Because gold isn’t just a commodity from prehistoric times, it’s almost universally sacred and deific. The Mesopotamians and the Mesoamericans both applied it abundantly for worship and sacred architecture since prehistoric time. In Exodus, God was said to carry his sacred testimony in an ark covered in gold and, in turn, nearly lost a popularity contest to a calf also made of gold. And gold’s dual status as a substance for both the profane market exchange and the sacred alter was blended more often than not. The Conquistadors’ famous motto was “God, Glory, and Gold,” and Columbus’s zealous motive for sailing the Atlantic Ocean in the first place was to acquire enough gold for Spain to fight another Crusade and reclaim the Holy Land. Clint Eastwood called a sack of gold “sunshine in a bag” – gold is radiant and of the cosmos.

Like most things held with sacred reverence, there’s a strange mixture of awe, delight, and fear associated with gold which is expressed in our literature. In “The Pardoner’s Tale,” one of about three of the Canterbury Tales I still remember from high school, three young men wanting to cause trouble, as young men do, look for Death is so they can fight him. Eventually an old man informs them that Death is under a tree on a hill in a specific location. The men go to said location and find a large sack of gold. If you have any intuition for narrative, or a solid understanding of Game Theory, you probably know what happens next: the men contrive to have each other killed to keep the gold for themselves and they all succeed in the first part. And then there’s the tale of Midas who wished for the god, Dionysus, to make everything he touched turn to gold. By the end of the story, Midas is predictably repentant and has the wish undone. I also don’t think it’s an accident that the One Ring in The Lord of the Rings was made of essentially indestructible gold. Consistently, gold serves a similar role as a serpent, Siren, or temptress in old stories: possessively, almost transcendentally, alluring, sometimes even subliminally erotic, and extremely dangerous.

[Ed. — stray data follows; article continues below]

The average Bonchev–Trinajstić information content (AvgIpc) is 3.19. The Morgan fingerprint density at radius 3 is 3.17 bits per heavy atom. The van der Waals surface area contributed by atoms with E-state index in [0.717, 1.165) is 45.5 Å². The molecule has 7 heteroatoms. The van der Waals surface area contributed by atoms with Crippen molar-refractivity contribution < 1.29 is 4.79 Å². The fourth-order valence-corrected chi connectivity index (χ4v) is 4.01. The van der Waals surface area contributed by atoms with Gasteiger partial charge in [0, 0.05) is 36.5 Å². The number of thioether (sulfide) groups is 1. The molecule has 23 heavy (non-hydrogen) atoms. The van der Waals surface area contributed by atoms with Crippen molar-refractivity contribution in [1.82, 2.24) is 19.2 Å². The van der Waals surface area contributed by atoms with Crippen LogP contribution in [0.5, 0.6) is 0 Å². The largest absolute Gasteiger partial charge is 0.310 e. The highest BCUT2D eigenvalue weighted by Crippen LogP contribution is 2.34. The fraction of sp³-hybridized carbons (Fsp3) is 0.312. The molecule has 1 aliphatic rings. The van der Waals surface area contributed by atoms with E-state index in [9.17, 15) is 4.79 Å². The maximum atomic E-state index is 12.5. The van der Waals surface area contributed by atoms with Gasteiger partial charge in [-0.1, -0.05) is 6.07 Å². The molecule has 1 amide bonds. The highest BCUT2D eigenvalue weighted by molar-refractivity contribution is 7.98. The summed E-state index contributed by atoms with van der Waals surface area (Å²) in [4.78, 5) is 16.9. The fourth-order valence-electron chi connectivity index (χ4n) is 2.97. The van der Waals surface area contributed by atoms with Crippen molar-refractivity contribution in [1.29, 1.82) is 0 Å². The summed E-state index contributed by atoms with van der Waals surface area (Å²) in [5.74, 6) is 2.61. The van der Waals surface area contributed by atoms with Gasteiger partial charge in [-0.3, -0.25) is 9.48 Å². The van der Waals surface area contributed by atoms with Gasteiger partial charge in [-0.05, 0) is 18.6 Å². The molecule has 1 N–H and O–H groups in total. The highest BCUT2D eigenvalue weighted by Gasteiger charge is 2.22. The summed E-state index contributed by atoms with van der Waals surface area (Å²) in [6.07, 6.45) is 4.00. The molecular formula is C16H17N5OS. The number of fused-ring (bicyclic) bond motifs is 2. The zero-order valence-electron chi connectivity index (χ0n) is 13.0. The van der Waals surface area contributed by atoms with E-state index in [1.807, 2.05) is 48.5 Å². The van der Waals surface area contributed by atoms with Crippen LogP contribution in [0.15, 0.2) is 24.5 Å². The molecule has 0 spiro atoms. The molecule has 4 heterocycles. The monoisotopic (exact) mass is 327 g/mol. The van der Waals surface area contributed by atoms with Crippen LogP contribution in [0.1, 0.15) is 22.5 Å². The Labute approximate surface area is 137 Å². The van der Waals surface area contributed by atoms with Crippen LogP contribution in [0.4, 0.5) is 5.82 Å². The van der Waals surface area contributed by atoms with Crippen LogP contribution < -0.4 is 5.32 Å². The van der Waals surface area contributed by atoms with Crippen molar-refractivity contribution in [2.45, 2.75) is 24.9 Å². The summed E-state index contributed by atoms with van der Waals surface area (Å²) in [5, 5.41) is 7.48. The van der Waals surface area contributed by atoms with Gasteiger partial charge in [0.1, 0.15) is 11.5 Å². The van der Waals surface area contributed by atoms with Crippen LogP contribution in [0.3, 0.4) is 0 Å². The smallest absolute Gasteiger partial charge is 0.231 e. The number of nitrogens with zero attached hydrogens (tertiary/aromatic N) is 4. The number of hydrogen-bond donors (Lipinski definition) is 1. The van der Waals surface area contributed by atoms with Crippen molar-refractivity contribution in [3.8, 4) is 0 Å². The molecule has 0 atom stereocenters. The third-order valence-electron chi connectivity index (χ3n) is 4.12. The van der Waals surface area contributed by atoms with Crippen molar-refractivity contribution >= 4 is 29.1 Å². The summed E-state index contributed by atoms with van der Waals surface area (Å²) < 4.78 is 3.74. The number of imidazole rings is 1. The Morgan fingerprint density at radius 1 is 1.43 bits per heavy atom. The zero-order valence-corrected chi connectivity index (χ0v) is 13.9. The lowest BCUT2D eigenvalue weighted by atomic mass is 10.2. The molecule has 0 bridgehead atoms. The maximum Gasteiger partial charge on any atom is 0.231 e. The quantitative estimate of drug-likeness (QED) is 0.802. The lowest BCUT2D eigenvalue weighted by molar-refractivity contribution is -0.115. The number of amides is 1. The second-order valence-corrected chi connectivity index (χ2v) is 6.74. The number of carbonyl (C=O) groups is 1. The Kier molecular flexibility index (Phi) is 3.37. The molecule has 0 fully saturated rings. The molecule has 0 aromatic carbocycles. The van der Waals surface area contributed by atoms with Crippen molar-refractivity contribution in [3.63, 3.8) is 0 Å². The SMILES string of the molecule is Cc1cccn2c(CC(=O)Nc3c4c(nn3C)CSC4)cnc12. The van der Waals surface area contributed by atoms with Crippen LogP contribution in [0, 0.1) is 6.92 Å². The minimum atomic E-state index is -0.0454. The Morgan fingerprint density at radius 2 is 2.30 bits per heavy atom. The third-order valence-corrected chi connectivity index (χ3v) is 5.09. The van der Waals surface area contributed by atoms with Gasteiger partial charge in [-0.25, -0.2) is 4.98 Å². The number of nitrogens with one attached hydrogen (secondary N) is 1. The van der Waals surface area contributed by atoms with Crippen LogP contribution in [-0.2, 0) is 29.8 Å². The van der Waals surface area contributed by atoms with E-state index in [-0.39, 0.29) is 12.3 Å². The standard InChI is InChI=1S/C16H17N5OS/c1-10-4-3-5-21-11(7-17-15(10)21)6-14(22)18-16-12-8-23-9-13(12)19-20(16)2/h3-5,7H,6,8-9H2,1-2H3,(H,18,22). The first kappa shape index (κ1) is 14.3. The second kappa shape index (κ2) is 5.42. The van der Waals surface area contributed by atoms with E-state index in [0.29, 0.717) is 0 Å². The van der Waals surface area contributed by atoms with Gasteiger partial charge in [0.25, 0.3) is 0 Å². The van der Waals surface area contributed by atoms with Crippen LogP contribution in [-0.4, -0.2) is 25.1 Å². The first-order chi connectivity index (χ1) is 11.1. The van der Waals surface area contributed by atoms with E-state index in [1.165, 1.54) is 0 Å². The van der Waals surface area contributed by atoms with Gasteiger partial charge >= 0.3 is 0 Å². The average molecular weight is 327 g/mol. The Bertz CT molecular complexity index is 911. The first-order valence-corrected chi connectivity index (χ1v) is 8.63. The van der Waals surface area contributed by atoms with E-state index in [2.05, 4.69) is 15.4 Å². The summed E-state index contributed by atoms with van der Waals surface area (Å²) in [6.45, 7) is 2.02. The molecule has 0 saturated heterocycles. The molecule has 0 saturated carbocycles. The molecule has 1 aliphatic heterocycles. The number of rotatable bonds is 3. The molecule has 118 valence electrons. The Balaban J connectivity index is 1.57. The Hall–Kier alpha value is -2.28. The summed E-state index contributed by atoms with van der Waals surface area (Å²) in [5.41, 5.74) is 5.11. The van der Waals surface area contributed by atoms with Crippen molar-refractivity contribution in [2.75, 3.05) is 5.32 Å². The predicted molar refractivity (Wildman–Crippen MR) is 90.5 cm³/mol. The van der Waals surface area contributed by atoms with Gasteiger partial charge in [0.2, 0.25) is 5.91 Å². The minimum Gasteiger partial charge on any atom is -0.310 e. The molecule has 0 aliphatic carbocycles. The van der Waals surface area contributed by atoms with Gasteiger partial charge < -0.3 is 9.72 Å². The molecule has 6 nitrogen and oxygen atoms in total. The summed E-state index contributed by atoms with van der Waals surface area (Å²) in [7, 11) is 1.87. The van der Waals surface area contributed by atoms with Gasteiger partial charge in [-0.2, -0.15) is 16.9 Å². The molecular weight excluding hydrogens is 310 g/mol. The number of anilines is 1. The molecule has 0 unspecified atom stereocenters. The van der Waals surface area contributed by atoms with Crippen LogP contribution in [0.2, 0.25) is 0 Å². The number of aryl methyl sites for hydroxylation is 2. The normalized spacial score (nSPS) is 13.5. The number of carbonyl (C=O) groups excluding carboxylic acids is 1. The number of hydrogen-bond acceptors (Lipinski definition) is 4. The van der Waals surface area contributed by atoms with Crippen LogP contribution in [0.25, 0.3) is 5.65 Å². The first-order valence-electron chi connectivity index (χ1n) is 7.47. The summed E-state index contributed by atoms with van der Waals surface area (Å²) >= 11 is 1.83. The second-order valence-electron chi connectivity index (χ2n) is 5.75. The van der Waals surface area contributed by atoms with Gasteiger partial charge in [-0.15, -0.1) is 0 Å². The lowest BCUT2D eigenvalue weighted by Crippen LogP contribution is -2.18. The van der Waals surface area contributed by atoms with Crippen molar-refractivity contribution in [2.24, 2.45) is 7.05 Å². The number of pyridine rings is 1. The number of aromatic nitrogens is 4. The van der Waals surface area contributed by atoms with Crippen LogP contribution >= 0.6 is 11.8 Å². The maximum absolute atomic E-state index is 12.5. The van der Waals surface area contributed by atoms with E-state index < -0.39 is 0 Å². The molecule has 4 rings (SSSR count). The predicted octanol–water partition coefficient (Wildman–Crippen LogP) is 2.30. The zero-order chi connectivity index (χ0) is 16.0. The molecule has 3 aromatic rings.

The problem with scientific/positivist/literal thinking is it tends to obscure rather than eliminate biases, superstitions, and irrational behavior from bygone days. We consequently don’t notice them even when their impact is prevalent as ever. Seemingly dry and straight-forward economics is not immune. In the first volume of Capital: A Critique of Political Economy Volume I, Karl Marx says, “A commodity appears, at first sight, a very trivial thing, and easily understood. Its analysis shows that it is, in reality, a very queer thing, abounding in metaphysical subtleties and theological niceties” (Marx, 47).

Marx tried to explain the rationality behind the absurdity that Moore addressed in the opening: why precious things like gold and silver, which “Nature has marked out no use,” can fetch more money in the market than “useful” things. Part of the problem, Marx claims, is that the market often fails to differentiate between the use-value of a commodity and the exchange-value. One of his examples is a carpenter who turns wood into a table (a commodity) as use-value. Meanwhile, you can buy a $666 burger with literal gold on it from “Douche Burger” in New York City. You notice there is some use-value here, everyone needs to eat, but the exchange-value overwhelmingly takes precedence. Often enough the distinction is blurred and not easily dissected.

Money itself is some sort of this nebulous thing that is simultaneously a commodity and not a commodity. Its exchange is used to determine the price and, implicitly, the value of everything. This creates a kind of illusion of every item and service having an objective, irrefutable, value that is reflected by the price mechanism even when contrary to evidence. Marx called this power that price and money had over our way of thinking, not just our motivations, Commodity Fetishism. In case you're worried I’m taking the erotic sublimination too far, fetish didn’t refer to anything sexual until Alfred Benet in 1887. By “fetishism” Marx is referring to a mundane object which is said to be imbued with supernatural characteristics like a totem or, as I’ve just argued, gold. It’s only fitting that during Marx’s time, the countries he lived in relied on the gold standard for their currency.